2nd aliya (21:5-12) Sarah says “all who hear of this birth will laugh”. Hence Yitzchak. Jewish history begins with the incredulous. A laugh, expressing how incredulous this birth is. Sarah knew not how incredulous our history would truly be.
Sarah demands that Hagar and Yishmael be sent off, for Yitzchak alone is our future. While Avraham does not like this, Hashem tells him that Sarah is correct, for Yitzchak is the Jewish future. While we value all people, Jewish destiny is different, our people is different and our covenant with G-d is different.
3rd aliya (21:13-21) Avraham awakens early to send Hagar and Yishmael away. They go to Beersheva. She cannot bear to see the death of her son, an angel calls to her that her son is saved as G-d heard the voice of the child; he too will be a great nation. She opens her eyes and sees water and they drink. He grows and becomes an archer.
This is a parallel story to the Akeda we will read tomorrow. Early in the morning, journey off, with a son, near death, the angel calls, her eyes are open.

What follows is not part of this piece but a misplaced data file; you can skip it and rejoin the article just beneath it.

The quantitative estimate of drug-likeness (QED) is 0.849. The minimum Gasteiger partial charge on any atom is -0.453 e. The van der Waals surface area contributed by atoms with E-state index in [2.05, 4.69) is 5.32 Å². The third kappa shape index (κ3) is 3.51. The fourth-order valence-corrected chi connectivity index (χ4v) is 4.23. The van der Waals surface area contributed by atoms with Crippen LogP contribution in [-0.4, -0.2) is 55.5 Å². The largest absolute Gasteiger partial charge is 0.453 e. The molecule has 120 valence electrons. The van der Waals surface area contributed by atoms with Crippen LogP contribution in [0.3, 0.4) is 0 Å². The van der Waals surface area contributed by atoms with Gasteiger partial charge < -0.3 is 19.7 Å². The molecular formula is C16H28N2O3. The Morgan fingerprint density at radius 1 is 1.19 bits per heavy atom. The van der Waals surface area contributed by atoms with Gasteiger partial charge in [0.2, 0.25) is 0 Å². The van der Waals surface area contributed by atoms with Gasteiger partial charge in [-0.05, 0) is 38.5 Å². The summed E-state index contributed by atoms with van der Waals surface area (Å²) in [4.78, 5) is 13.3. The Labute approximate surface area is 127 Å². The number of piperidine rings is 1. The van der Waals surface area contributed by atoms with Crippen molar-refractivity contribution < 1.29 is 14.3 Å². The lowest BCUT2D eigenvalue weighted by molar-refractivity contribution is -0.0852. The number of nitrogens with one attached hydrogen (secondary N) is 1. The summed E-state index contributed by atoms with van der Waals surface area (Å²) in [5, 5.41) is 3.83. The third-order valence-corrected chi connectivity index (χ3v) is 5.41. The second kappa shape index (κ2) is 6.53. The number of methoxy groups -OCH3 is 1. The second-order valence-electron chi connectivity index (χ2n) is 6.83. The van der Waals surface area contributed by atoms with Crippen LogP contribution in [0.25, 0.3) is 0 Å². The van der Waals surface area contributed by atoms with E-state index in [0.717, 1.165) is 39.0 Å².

There is a universal theme of Rosh Hashana, of all of G-d’s creation. There are great nations. Like Yishmael. But the parallel to the story of Yitzchak and the Akeda is to highlight the difference. There are many great nations. Yishmael becomes a great warrior archer. But Yitzchak will carry on the covenant. There is only one Jewish people.
4th aliya (21:22-27 Avimelech makes a pact with Avraham because “G-d is with you in all you do”. This too is a promise fulfilled. Avraham was promised he would have a great name. His fame has come to be. G-d promises and fulfills those promises.
5th aliya (21:28-34) They call the name of the location Beersheva from the word oath, or pact. This too is to convey contrast: Avimelech and Avraham create a pact, but theirs is an earthly pact; lurking in the background of people making covenants, is the far more weighty and cosmic covenant of a pact with the Divine.

Day 2.